Skip Links

USGS - science for a changing world

Scientific Investigations Report 2017-5118

Geochemical and Mineralogical Maps, with Interpretation, for Soils of the Conterminous United States

By David B. Smith, Federico Solano, Laurel G. Woodruff, William F. Cannon, and Karl. J. Ellefsen

Total Feldspar

0 to 5cm

0 to 5 cm

A Horizon

A Horizon

C Horizon

C Horizon


The purpose of these interpretive discussions is to provide a perspective on regional- and national-scale variations in element and mineral distributions in soils and their likely causes. The significant spatial variations shown by most elements and minerals can commonly be attributed to geologic sources in underlying parent materials, but other spatial variations seem clearly related to additional factors such as climate, the age of soils, transported source material, and anthropogenic influences. We attempt to distinguish the influence of these various factors on a regional and national scale. Numerous more local features might similarly be related to these same factors, but these features also have some probability of being an artifact of a random sampling of variable compositions, so that there is some probability of samples with similar compositions occurring in clusters of two or more adjacent sites by chance. Distinguishing such random occurrences from true variability is beyond the scope of the data from which these maps are constructed. Some caution, therefore, is advisable in interpreting the significance of these more local features unless some unique sources or processes can clearly be related to them.

Feldspars are aluminosilicate minerals containing varying amounts of calcium (Ca), potassium (K), or sodium (Na). The maps of total feldspar concentration are the sum of the individual maps of total potassium feldspar (K–rich) and plagioclase (Ca– and/or Na–rich). Feldspar is the most abundant mineral in igneous rocks and can be an important constituent of sedimentary rocks, alluvium, and eolian deposits derived from feldspar–bearing rocks. Feldspars are nearly ubiquitous across the United States but have a very wide range in concentrations. Feldspar in soil is highly susceptible to weathering in warm, humid climates, and so the maps for total feldspar reflect not only soil parent materials but also climatic conditions. Because feldspars are common in many soils and are subject to weathering, they represent significant stores of macronutrients K and Ca. Feldspars are detected in 94 percent of samples from the soil A horizon and 92 percent of samples from the soil C horizon. Median concentrations are 14.7 weight percent (wt. %) for the soil A horizon and 12.7 wt. % for the soil C horizon (see the summary statistics [open in new window]).

Feldspar is used in both the glassmaking and ceramic industries. The distribution of mineral resource deposits with feldspar as a commodity (major or minor) in the United States, extracted from the U.S. Geological Survey (USGS) Mineral Resource Data System (MRDS) website, can be seen by hovering the mouse here. Statistics and information on the worldwide supply of, demand for, and flow of feldspar are available through the USGS National Minerals Information Center (NMIC) website.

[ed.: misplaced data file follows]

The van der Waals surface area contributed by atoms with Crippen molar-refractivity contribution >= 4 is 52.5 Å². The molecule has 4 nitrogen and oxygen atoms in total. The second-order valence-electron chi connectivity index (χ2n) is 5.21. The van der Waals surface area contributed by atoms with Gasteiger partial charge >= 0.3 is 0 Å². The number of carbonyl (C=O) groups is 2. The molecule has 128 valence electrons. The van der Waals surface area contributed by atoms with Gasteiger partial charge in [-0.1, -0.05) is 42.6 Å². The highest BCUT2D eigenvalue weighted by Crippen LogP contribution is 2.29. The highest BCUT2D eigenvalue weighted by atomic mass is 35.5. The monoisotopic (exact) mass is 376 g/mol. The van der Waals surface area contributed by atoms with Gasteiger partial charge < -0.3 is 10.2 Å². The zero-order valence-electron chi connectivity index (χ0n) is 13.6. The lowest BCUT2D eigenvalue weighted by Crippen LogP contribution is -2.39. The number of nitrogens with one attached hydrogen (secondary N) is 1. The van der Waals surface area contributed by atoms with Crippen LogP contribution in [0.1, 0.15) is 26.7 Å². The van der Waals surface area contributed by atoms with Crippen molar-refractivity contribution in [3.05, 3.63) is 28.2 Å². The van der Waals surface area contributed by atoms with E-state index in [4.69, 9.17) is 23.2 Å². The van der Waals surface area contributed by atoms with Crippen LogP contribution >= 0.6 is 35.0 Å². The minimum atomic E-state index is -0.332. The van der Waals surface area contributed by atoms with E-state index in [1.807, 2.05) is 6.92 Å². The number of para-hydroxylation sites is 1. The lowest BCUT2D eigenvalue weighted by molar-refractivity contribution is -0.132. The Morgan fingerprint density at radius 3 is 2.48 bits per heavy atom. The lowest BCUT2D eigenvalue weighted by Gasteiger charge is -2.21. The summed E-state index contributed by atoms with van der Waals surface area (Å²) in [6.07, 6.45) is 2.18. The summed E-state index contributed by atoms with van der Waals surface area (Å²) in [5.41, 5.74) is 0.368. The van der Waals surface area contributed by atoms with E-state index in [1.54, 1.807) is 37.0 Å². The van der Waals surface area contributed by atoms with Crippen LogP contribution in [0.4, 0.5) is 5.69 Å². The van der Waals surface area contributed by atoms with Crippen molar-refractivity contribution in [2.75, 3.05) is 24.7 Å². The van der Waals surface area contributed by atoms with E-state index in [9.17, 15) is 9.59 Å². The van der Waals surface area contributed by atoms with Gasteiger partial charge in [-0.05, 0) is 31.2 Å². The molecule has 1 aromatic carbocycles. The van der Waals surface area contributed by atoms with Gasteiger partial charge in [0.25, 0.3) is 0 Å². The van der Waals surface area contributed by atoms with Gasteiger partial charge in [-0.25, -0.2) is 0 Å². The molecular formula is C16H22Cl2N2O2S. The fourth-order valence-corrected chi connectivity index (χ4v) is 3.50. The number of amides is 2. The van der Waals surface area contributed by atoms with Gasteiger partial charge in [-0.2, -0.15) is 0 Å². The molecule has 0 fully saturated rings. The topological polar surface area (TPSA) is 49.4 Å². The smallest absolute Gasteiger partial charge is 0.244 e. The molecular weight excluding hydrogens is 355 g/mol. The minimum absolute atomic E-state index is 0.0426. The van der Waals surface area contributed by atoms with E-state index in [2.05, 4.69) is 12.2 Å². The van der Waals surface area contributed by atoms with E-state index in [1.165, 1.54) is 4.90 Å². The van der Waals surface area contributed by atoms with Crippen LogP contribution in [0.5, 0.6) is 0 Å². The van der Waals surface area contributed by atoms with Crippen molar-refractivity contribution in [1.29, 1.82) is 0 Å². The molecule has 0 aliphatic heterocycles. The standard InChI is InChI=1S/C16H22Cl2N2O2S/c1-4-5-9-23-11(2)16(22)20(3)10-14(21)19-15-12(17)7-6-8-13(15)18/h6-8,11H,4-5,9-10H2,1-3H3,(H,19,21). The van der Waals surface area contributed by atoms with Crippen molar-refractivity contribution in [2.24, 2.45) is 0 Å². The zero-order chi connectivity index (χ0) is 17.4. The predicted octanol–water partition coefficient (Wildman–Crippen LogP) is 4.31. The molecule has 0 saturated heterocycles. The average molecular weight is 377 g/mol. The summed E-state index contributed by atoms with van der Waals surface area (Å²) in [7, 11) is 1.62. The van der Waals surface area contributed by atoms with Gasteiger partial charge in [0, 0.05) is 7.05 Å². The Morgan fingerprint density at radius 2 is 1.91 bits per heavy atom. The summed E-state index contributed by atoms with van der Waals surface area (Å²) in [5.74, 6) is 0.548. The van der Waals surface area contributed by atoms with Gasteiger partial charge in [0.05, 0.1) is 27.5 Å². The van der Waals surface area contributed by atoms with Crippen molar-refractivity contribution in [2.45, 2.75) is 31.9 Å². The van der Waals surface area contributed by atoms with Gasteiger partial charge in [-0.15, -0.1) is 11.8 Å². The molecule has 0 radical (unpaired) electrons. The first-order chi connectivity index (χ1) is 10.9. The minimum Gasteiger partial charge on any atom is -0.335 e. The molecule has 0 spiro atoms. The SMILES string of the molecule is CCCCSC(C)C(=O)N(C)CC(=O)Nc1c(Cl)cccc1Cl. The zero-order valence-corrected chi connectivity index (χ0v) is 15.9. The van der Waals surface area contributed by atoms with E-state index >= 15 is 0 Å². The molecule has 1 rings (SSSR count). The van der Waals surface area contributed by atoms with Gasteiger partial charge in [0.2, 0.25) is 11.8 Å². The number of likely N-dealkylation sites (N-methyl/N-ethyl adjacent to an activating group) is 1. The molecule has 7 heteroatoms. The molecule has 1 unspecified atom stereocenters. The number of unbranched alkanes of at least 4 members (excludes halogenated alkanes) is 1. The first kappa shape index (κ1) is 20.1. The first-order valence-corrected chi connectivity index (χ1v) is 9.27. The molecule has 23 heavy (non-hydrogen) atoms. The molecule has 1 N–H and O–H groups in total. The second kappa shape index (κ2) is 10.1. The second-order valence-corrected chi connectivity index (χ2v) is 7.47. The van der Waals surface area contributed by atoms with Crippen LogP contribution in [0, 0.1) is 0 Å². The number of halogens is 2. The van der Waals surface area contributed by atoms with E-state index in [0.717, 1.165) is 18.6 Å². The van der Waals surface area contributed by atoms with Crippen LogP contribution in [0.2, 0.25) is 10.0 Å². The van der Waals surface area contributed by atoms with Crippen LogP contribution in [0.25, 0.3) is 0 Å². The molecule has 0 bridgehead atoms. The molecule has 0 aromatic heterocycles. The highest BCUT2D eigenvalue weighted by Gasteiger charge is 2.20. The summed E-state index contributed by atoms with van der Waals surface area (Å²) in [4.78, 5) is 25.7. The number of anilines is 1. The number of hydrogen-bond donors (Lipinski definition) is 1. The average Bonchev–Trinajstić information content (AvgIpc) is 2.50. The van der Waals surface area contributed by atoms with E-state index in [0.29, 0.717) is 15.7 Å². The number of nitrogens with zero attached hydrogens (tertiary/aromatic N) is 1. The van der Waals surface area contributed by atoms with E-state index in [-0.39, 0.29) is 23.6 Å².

Plagioclase and potassium feldspar can occur together in many rock types, but also have disparate occurrences. Plagioclase is most abundant in mafic and intermediate volcanic and intrusive rocks, such as basalt or gabbro. Potassium feldspar is more commonly present in more silica–rich rocks, such as rhyolite and granite. The total feldspar maps blur this distinction between soil parent materials. For example, plagioclase (but not potassium feldspar) occurs in soils where parent materials include mafic and intermediate igneous rocks, such as the Pacific Northwest, which includes the Columbia River basalts (Swanson and Wright, 1981) and the basalts and andesites of the Cascade Range. In contrast, potassium feldspar is more abundant than plagioclase in soils developed from granitic soil parent materials, such as the Adirondack highlands (Fenneman and Johnson, 1946), in northern New York and in areas where potassium feldspar occurs in soils developed on eolian deposits sourced from granitic rocks, such as the Colorado Piedmont (Fenneman and Johnson, 1946).

The concentration and distribution of total feldspar are best explained in the detailed discussions of the two feldspar minerals. The plagioclase and potassium feldspar maps, and thus the maps for total feldspar, consistently show that soil in some areas of the conterminous United States have little or no feldspar because of an absence of original feldspar in parent material, such as the Texas carbonate terrane, or areas where intense weathering has destroyed all feldspars, such as many parts of the Piedmont (Fenneman and Johnson, 1946).

Statistics - 0 TO 5 CM

Statistics - A Horizon

Number of samples4,802
LLD0.2 wt. %
Number below LLD298
Minimum<0.2 wt. %
5 percentile<0.2 wt. %
25 percentile6.4 wt. %
50 percentile14.7 wt. %
75 percentile24.1 wt. %
95 percentile46.3 wt. %
Maximum79.6 wt. %
Robust CV
A Horizon Histogram


A Horizon Boxplot


A Horizon Empirical cumulative distribution function

Empirical cumulative distribution function

Statistics - C Horizon

Number of samples4,773
LLD0.2 wt. %
Number below LLD390
Minimum<0.2 wt. %
5 percentile<0.2 wt. %
25 percentile4.7 wt. %
50 percentile12.7 wt. %
75 percentile22.4 wt. %
95 percentile46.6 wt. %
Maximum80.1 wt. %
Robust CV
C Horizon Histogram


C Horizon Boxplot


C Horizon Empirical cumulative distribution function

Empirical cumulative distribution function


U.S. Geological Survey Intranet
Page Contact Information:Contact USGS
Page Last Modified: May 07 2024 06:40:39.